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Industry 4.0: How Asia Can Benefit From The Next Industrial Revolution

PROFESSOR ILIAN MIHOV, INSEAD

Developing Talent For The Global Marketplace

We are living in the middle of a digital revolution that is far from finished. By the end of this decade, there will be tens of billions of devices connected to the Internet. An increasing share of global GDP is being produced online, but even companies in the most traditional of industries that have existed for thousands of years ? like, say, goldmining ? are using computer networks extensively and digital industrial control systems to run their businesses. It is impossible to operate a successful global company today without using digital technologies.

This means that virtually all large companies in the world, no matter what industry, have at least one thing in common: they all face the risk of a damaging cyberattack. It is important to understand that our digital infrastructure is inherently vulnerable. Even today, security is not always a top priority for software developers, and with the number of connected devices forever on the up, the risks are only multiplying. Some industries are more concerned about cybersecurity than others. The better prepared companies typically come from sectors that have traditionally been victims of very damaging cyberattacks, like oil and gas. But in the last few years we have seen so many high-profile data breaches that it is absolutely clear that cybersecurity must be a board-level priority for any company serious about the sustainability of its business. Even the entertainment industry can become a target ? as we saw from the attack on Sony Pictures.

In the past two decades, cybercrime has evolved dramatically and has become a truly global menace. We estimate that tens of thousands of hackers are involved in this criminal business, and the damage they are causing to the global economy is in the range of hundreds of billions of dollars every year. Modern gangs are well-structured and organised, and they are learning fast ? including from the most advanced government-grade cyberattacks.

In the past, there was a clear distinction between cybercrime gangs and traditional organized criminal groups involved in drug trafficking, racketeering, smuggling and prostitution. That difference does not exist anymore: cybercrime has become more and more organized and is merging with traditional 'mafia'. An example: this year, my company participated in a large-scale investigation jointly with several police forces and INTERPOL, which exposed a crime ring called Carbanak that staged advanced cyberattacks on banks and stole up to a billion US dollars from dozens of financial institutions. The gang was highly professional and it employed high-level software engineers.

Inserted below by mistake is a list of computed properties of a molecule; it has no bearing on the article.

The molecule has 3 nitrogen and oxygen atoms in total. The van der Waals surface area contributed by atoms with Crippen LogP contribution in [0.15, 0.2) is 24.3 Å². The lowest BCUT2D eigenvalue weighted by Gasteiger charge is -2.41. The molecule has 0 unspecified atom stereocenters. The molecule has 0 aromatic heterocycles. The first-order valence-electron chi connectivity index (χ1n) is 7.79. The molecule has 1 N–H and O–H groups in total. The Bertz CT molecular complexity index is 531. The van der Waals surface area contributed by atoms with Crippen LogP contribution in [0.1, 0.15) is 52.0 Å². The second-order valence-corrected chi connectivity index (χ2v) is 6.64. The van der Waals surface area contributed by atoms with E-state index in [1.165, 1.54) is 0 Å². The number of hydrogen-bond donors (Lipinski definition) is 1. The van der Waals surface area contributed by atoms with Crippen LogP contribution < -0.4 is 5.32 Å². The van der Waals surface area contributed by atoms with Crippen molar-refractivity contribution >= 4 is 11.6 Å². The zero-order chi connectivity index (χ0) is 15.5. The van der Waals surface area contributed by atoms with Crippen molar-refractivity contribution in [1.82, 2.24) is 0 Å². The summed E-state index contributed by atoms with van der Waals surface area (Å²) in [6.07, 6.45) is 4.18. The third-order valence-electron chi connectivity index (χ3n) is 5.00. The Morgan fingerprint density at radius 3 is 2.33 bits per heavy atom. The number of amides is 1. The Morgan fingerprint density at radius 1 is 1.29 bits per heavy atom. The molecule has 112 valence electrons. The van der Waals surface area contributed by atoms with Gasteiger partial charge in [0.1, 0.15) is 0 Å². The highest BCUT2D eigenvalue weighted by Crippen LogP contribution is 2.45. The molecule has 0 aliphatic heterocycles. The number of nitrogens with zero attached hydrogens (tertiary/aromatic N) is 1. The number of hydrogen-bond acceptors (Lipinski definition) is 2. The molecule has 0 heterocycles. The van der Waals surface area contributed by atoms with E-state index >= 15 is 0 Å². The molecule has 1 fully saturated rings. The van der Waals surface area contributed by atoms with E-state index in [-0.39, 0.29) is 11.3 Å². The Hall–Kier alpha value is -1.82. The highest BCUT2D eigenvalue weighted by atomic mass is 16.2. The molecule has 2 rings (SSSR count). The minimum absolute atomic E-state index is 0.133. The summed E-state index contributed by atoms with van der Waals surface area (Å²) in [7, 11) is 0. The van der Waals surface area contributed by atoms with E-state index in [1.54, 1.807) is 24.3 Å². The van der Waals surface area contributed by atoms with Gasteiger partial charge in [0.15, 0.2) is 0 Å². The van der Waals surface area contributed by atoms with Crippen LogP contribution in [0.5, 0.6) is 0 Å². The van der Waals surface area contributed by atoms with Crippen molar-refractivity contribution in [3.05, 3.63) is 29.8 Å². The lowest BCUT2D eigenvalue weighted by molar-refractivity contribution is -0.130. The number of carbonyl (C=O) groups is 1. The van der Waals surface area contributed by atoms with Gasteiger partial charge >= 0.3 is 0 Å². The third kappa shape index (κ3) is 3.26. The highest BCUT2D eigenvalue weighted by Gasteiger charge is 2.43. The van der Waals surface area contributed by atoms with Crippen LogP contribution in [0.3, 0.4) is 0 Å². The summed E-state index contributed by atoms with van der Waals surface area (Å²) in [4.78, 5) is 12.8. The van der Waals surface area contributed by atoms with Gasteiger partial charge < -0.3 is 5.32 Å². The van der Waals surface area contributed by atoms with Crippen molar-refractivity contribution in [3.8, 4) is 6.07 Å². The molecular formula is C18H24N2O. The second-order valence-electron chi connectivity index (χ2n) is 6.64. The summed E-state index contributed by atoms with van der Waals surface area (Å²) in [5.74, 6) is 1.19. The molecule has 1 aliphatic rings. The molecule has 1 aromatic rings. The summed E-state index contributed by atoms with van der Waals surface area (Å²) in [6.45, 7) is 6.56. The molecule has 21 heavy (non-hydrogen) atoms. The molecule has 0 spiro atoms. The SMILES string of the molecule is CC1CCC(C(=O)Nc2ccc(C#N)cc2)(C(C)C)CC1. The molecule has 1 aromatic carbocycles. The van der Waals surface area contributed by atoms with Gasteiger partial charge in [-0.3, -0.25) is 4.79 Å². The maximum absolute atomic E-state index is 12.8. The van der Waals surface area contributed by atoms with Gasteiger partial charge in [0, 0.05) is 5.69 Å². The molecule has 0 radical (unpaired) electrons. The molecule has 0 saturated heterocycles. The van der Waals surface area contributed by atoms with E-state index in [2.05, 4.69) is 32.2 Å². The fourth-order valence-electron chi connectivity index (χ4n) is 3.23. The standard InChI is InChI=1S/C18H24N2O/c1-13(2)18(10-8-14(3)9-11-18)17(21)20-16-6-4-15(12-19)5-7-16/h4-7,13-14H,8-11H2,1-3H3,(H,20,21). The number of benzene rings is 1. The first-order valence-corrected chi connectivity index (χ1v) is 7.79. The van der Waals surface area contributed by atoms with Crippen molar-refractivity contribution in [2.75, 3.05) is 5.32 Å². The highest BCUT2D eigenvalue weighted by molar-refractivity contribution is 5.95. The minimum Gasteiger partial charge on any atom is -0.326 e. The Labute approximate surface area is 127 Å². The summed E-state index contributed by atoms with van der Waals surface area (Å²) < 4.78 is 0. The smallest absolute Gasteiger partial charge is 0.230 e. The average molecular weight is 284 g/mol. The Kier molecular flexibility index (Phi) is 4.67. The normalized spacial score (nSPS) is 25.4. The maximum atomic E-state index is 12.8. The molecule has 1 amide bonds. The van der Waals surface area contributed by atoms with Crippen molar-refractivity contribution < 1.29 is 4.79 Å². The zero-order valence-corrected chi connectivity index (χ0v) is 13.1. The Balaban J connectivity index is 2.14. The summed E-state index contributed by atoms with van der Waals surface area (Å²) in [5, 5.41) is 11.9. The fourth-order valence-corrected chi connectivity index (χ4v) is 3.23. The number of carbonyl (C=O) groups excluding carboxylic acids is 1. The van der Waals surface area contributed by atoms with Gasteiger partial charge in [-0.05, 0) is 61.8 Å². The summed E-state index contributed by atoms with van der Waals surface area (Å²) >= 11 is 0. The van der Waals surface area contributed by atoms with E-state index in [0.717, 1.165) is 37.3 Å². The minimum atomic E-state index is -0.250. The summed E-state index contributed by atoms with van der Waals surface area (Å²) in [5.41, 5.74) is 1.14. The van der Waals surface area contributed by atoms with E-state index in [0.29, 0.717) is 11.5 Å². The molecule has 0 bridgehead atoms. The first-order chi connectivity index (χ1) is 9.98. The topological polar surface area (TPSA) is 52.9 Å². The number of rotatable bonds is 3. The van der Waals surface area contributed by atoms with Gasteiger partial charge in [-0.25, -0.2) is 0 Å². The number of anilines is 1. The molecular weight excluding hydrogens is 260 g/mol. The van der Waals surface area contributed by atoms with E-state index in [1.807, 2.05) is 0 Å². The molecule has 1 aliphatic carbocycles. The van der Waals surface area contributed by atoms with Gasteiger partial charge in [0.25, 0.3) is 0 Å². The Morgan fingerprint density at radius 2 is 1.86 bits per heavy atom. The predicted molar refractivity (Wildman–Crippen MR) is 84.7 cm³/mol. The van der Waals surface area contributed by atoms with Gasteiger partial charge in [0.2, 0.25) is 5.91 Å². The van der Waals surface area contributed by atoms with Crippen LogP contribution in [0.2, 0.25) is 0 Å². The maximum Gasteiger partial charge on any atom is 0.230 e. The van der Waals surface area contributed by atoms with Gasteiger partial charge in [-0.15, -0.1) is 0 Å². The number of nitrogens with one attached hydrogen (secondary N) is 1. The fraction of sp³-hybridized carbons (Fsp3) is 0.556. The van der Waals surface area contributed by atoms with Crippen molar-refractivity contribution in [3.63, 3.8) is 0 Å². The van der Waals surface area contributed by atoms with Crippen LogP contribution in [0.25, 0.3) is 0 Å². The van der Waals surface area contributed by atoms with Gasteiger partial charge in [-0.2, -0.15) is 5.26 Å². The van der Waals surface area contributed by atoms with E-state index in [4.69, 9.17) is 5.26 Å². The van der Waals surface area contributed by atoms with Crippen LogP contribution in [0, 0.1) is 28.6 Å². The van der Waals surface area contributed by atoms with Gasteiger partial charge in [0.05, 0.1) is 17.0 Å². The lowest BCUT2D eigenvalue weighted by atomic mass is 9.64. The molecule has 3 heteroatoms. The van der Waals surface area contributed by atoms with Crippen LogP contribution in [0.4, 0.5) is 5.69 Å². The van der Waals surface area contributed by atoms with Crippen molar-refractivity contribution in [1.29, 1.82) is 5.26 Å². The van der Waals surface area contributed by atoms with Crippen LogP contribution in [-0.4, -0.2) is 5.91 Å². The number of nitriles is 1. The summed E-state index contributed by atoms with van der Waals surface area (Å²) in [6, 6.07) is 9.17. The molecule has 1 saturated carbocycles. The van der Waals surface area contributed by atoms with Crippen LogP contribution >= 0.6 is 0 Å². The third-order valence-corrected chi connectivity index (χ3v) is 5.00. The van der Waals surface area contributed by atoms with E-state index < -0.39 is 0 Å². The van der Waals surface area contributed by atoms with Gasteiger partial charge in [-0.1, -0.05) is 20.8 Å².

The issue of corporate cyber-espionage is also an extremely serious problem for many businesses around the world. The tools such groups are using are getting gradually more and more sophisticated and stealthy, and the damage they are causing is also on the rise.

Any large organization that would want to build serious cyber defences should understand that it needs to have a comprehensive solution, one that includes education, training, and security policy auditing to identify possible weak spots. And it cannot be limited to out-of-the-box software: a company should keep in mind that there are many different potential attack scenarios, and I would recommend being somewhat paranoid and trying to envisage every single one of them to be prepared for the worst. It is important to build several layers of security. An example: access to the most crucial data (or processes) should be both limited and monitored.

The problem is that strong cyber defences can become a hindrance to seamless business operations. Security checks, strong passwords and double authentication are obviously not making lives easier. But we have to accept at least some compromises, just like we have become used to security checks at airports. Otherwise, computer networks are likely to be relatively easy to hack, and the cost of just one breach can be enormous.

It is important to remember that there is no such thing as 100% cybersecurity; however, it is possible to design and build defences to make a cyberattack prohibitively costly to stage. Security is an ongoing process ? an arms race between defensive and offensive cyber-technologies; and forever improving it is the only way to stay maximally protected from cyberattacks.

Eugene Kaspersky is Chairman and CEO of Kaspersky Lab.

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McKinsey&Company

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SIR MARTIN SORRELL, WPP

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Mike Corbat, Citi

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Piyush Gupta, DBS

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JIM BARBER, UPS INTERNATIONAL

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DR. REINHARD PLOSS, INFINEON TECHNOLOGIES AG

Industry 4.0: How Asia Can Benefit From The Next Industrial Revolution

PROFESSOR ILIAN MIHOV, INSEAD

Developing Talent For The Global Marketplace

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